Photograph by Taca Sui, "Wen River", 2015.
周年 路灯注册每片经过的雪 返回的雪
纷飞的指尖 戳中你 烫伤你
Translation by Brian Holton, winner of the Sarah Maguire Prize 2021, awarded by the Poetry Translation Centre.
earlier dark formed up behind winter is so similar
but isn’t you
more hastily collapsing white more like the museum’s marble steps
steps you can’t come down
two gardens neatly fall into
a shrubbery a freezing pink girl’s embrace
anniversary streetlamps register each passing snowflake returning snow
fingers flying thick and fast stab you scald you
on the so graceful place of the conductor
two breaths float in air
each an unfinishable book you take on your hand
leaning on the trickle of melt water that oozes from marble floods the museum
an earlobe pink with cold trysted with the twilight
waiting everywhere a planet carved from the cold
the wind’s wailing knows you stands still
and floating down too tender six-sided signatures
press the girl’s secret curved shoulder
you need not walk down moon-white stone statues splashes are rising now
the very likeness of your imagined skeleton
tattered a bit by small hands carrying ashes
the small seer commemorated nothing but swirling upward gave birth again
chilled to the bone like beauty itself
Chinese, like English, is an analytic SVO language (man bites dog/dog bites man), although nouns don’t decline, verbs don’t conjugate, and tense, number, definiteness, gender, are all unmarked. There is one irregular verb. Verbs can be marked for aspect, but don’t have tobe; similarly, nouns can be pluralised, but it’s not compulsory, as it is with pronouns, which do have a plural suffix; but Yang Lian sometimes adds that to nouns, forcing me to write things like oysterses.
The writing system leans toward sense rather than sound, and because Chinese is very parsimonious with syllable sounds, it rhymes easily for many more lines than are possible in English. It’s also well-equipped for puns and wordplay.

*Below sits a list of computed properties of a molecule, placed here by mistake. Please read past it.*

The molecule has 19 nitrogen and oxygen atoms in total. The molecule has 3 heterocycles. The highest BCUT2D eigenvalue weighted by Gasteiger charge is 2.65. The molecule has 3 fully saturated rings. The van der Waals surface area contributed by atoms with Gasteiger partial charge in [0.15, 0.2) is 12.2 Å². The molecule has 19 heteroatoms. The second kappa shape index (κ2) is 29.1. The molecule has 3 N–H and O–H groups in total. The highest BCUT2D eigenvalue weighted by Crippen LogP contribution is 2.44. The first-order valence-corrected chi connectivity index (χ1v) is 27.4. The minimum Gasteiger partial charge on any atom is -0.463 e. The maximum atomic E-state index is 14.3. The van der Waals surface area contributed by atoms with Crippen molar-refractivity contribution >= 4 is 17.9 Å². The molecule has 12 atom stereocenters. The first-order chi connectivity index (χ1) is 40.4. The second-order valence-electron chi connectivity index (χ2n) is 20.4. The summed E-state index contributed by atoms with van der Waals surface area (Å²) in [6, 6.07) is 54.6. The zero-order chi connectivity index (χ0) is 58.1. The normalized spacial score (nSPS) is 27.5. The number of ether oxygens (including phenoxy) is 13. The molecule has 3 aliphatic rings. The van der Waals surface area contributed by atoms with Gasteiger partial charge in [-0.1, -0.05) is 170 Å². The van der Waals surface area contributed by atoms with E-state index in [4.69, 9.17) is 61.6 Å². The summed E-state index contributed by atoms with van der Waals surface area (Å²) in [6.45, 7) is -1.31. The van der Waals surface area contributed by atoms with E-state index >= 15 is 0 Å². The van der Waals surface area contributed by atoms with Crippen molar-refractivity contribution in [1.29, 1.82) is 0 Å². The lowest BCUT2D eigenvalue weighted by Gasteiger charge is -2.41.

Modifiers come only before nouns, so sentences are often complex structures of adjective, noun, or verb phrases in apposition, with none clearly dominant. Yang Lian likes both piled-up modifiers and ambiguity: a Chinese editor once told me she saw five different ways of reading one of his lines.
At first reading, I have to put who did what to whom and when to one side, and by the time I reach a pre-final draft, every article, every tense, almost every singular or plural are mine, and not the poet’s. Yang praises the Chinese verb for its tenseless timelessness, and much of his poetry does seem to operate in eternity, but those of us who work in a language burdened by the need to mark for definiteness, time, number, and so on, have to make tough decisions in the knowledge that we are flying in the face of the poet’s intention.
In this poem, lines 1-2
earlier dark formed up behind winter is sosimilar
更早的幽暗 gengzao de you’an
more early [subordinating particle] gloomy/darkness/darknesses
形成于酷似你 xingchengyu kusi ni
shape[d]-become to very like you [enjambement]
又不是你的冬日后面 you bushi ni de dongri houmian
and not is/was you[sing.] [subordinating particle] winter(day) behind [postposition]
Chinese word order has to be inverted here, as does the relation between headword winter and its modifiers. The verb xingcheng is rendered as a participle: Chinese verbs are not necessarily marked for voice, and since they don’t conjugate, an infinitive is indistinguishable from a participle, past tense from present, active from middle or passive, and so on.
Chinese tends to trochees, and English to iambs, but I try to keep the same number of beats in my line as Yang has in his, and I build a sound structure out of chains of echoic devices like alliteration, or half-rhyme, for example: in lines 3-4, this includes hastily/steps/collapsing, or more/museum’s/ marble. When he asks me to rhyme, I will comply as far as I can: adding form while keeping content is difficult and often impossible, but it’s great fun to try.
After nearly thirty years of working together, the voice I have found for Yang Lian feels like my own voice now.
3-4 March 2021